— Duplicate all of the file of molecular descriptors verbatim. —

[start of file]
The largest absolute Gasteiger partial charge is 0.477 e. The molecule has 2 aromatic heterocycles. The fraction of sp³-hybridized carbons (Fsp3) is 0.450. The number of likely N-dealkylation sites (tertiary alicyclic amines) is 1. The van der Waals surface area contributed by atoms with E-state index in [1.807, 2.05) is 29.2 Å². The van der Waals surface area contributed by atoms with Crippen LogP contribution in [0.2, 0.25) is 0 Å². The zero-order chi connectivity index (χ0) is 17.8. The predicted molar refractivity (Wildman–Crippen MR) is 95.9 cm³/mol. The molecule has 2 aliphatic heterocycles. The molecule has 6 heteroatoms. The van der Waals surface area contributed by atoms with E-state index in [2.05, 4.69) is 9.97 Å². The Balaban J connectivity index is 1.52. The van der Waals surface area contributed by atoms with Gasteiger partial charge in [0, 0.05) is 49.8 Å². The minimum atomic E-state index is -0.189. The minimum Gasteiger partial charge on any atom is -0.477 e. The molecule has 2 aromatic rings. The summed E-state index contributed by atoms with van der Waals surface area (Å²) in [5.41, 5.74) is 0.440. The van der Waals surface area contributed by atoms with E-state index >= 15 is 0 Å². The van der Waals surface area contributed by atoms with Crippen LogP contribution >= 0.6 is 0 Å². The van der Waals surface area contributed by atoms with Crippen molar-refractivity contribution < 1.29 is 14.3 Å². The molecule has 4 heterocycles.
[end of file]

The largest absolute Gasteiger partial charge is 0.477 e. The molecule has 2 aromatic heterocycles. The fraction of sp³-hybridized carbons (Fsp3) is 0.450. The number of likely N-dealkylation sites (tertiary alicyclic amines) is 1. The van der Waals surface area contributed by atoms with E-state index in [1.807, 2.05) is 29.2 Å². The van der Waals surface area contributed by atoms with Crippen LogP contribution in [0.2, 0.25) is 0 Å². The zero-order chi connectivity index (χ0) is 17.8. The predicted molar refractivity (Wildman–Crippen MR) is 95.9 cm³/mol. The molecule has 2 aliphatic heterocycles. The molecule has 6 heteroatoms. The van der Waals surface area contributed by atoms with E-state index in [2.05, 4.69) is 9.97 Å². The Balaban J connectivity index is 1.52. The van der Waals surface area contributed by atoms with Gasteiger partial charge in [0, 0.05) is 49.8 Å². The minimum atomic E-state index is -0.189. The minimum Gasteiger partial charge on any atom is -0.477 e. The molecule has 2 aromatic rings. The summed E-state index contributed by atoms with van der Waals surface area (Å²) in [5.41, 5.74) is 0.440. The van der Waals surface area contributed by atoms with E-state index >= 15 is 0 Å². The van der Waals surface area contributed by atoms with Crippen LogP contribution >= 0.6 is 0 Å². The van der Waals surface area contributed by atoms with Crippen molar-refractivity contribution < 1.29 is 14.3 Å². The molecule has 4 heterocycles.